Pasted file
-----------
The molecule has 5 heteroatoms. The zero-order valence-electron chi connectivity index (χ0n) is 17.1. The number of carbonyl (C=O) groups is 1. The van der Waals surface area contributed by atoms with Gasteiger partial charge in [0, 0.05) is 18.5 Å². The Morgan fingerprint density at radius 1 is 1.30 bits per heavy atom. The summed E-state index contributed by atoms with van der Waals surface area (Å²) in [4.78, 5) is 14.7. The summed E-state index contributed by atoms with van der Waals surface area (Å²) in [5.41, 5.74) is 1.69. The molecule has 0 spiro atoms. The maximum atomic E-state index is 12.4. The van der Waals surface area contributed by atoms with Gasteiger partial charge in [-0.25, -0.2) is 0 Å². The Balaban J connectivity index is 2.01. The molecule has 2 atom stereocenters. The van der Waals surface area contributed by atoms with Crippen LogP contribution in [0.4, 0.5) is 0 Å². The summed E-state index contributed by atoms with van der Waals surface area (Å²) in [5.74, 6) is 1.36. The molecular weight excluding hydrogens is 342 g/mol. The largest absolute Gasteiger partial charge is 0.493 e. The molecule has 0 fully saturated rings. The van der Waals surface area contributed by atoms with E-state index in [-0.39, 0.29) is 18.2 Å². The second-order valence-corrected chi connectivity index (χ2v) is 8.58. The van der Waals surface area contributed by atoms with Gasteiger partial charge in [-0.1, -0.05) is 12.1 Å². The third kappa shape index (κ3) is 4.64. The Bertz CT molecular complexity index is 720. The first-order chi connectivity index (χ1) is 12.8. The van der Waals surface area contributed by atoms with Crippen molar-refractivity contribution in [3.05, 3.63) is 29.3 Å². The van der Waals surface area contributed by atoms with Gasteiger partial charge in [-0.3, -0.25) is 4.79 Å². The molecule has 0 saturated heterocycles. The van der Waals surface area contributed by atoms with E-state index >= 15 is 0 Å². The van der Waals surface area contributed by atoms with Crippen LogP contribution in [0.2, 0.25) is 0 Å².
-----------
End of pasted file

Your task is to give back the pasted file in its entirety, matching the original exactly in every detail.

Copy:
The molecule has 5 heteroatoms. The zero-order valence-electron chi connectivity index (χ0n) is 17.1. The number of carbonyl (C=O) groups is 1. The van der Waals surface area contributed by atoms with Gasteiger partial charge in [0, 0.05) is 18.5 Å². The Morgan fingerprint density at radius 1 is 1.30 bits per heavy atom. The summed E-state index contributed by atoms with van der Waals surface area (Å²) in [4.78, 5) is 14.7. The summed E-state index contributed by atoms with van der Waals surface area (Å²) in [5.41, 5.74) is 1.69. The molecule has 0 spiro atoms. The maximum atomic E-state index is 12.4. The van der Waals surface area contributed by atoms with Gasteiger partial charge in [-0.25, -0.2) is 0 Å². The Balaban J connectivity index is 2.01. The molecule has 2 atom stereocenters. The van der Waals surface area contributed by atoms with Crippen LogP contribution in [0.4, 0.5) is 0 Å². The summed E-state index contributed by atoms with van der Waals surface area (Å²) in [5.74, 6) is 1.36. The molecular weight excluding hydrogens is 342 g/mol. The largest absolute Gasteiger partial charge is 0.493 e. The molecule has 0 fully saturated rings. The van der Waals surface area contributed by atoms with E-state index in [-0.39, 0.29) is 18.2 Å². The second-order valence-corrected chi connectivity index (χ2v) is 8.58. The van der Waals surface area contributed by atoms with Gasteiger partial charge in [-0.1, -0.05) is 12.1 Å². The third kappa shape index (κ3) is 4.64. The Bertz CT molecular complexity index is 720. The first-order chi connectivity index (χ1) is 12.8. The van der Waals surface area contributed by atoms with Crippen molar-refractivity contribution in [3.05, 3.63) is 29.3 Å². The van der Waals surface area contributed by atoms with Gasteiger partial charge in [-0.3, -0.25) is 4.79 Å². The molecule has 0 saturated heterocycles. The van der Waals surface area contributed by atoms with E-state index >= 15 is 0 Å². The van der Waals surface area contributed by atoms with Crippen LogP contribution in [0.2, 0.25) is 0 Å².